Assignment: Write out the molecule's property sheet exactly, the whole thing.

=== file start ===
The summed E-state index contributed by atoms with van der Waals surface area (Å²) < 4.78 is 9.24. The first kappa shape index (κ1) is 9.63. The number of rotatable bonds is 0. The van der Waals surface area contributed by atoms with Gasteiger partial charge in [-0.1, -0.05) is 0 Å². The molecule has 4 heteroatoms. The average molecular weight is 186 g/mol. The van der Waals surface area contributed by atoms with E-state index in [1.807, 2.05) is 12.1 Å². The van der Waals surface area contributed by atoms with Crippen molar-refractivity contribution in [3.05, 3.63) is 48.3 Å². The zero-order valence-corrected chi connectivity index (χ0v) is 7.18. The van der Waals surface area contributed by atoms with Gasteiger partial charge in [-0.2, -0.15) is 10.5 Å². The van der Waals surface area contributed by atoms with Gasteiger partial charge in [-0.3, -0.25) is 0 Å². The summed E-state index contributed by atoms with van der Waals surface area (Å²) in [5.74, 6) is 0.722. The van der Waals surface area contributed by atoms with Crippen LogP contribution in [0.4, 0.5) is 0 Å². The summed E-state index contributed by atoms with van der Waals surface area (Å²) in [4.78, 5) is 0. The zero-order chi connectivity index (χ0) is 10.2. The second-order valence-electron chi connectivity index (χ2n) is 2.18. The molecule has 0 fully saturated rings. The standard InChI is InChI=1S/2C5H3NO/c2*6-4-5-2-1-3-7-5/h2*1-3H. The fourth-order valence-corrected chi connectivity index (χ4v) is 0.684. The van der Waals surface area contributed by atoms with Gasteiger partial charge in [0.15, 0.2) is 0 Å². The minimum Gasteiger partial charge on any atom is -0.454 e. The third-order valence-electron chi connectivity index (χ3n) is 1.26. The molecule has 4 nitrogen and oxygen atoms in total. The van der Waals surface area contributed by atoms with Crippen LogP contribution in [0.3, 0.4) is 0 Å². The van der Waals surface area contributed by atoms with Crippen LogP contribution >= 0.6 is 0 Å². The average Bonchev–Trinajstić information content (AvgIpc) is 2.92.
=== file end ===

The summed E-state index contributed by atoms with van der Waals surface area (Å²) < 4.78 is 9.24. The first kappa shape index (κ1) is 9.63. The number of rotatable bonds is 0. The van der Waals surface area contributed by atoms with Gasteiger partial charge in [-0.1, -0.05) is 0 Å². The molecule has 4 heteroatoms. The average molecular weight is 186 g/mol. The van der Waals surface area contributed by atoms with E-state index in [1.807, 2.05) is 12.1 Å². The van der Waals surface area contributed by atoms with Crippen molar-refractivity contribution in [3.05, 3.63) is 48.3 Å². The zero-order valence-corrected chi connectivity index (χ0v) is 7.18. The van der Waals surface area contributed by atoms with Gasteiger partial charge in [-0.2, -0.15) is 10.5 Å². The van der Waals surface area contributed by atoms with Gasteiger partial charge in [-0.3, -0.25) is 0 Å². The summed E-state index contributed by atoms with van der Waals surface area (Å²) in [5.74, 6) is 0.722. The van der Waals surface area contributed by atoms with Crippen LogP contribution in [0.4, 0.5) is 0 Å². The summed E-state index contributed by atoms with van der Waals surface area (Å²) in [4.78, 5) is 0. The zero-order chi connectivity index (χ0) is 10.2. The second-order valence-electron chi connectivity index (χ2n) is 2.18. The molecule has 0 fully saturated rings. The standard InChI is InChI=1S/2C5H3NO/c2*6-4-5-2-1-3-7-5/h2*1-3H. The fourth-order valence-corrected chi connectivity index (χ4v) is 0.684. The van der Waals surface area contributed by atoms with Gasteiger partial charge in [0.15, 0.2) is 0 Å². The minimum Gasteiger partial charge on any atom is -0.454 e. The third-order valence-electron chi connectivity index (χ3n) is 1.26. The molecule has 4 nitrogen and oxygen atoms in total. The van der Waals surface area contributed by atoms with Crippen LogP contribution in [0.3, 0.4) is 0 Å². The van der Waals surface area contributed by atoms with Crippen LogP contribution >= 0.6 is 0 Å². The average Bonchev–Trinajstić information content (AvgIpc) is 2.92.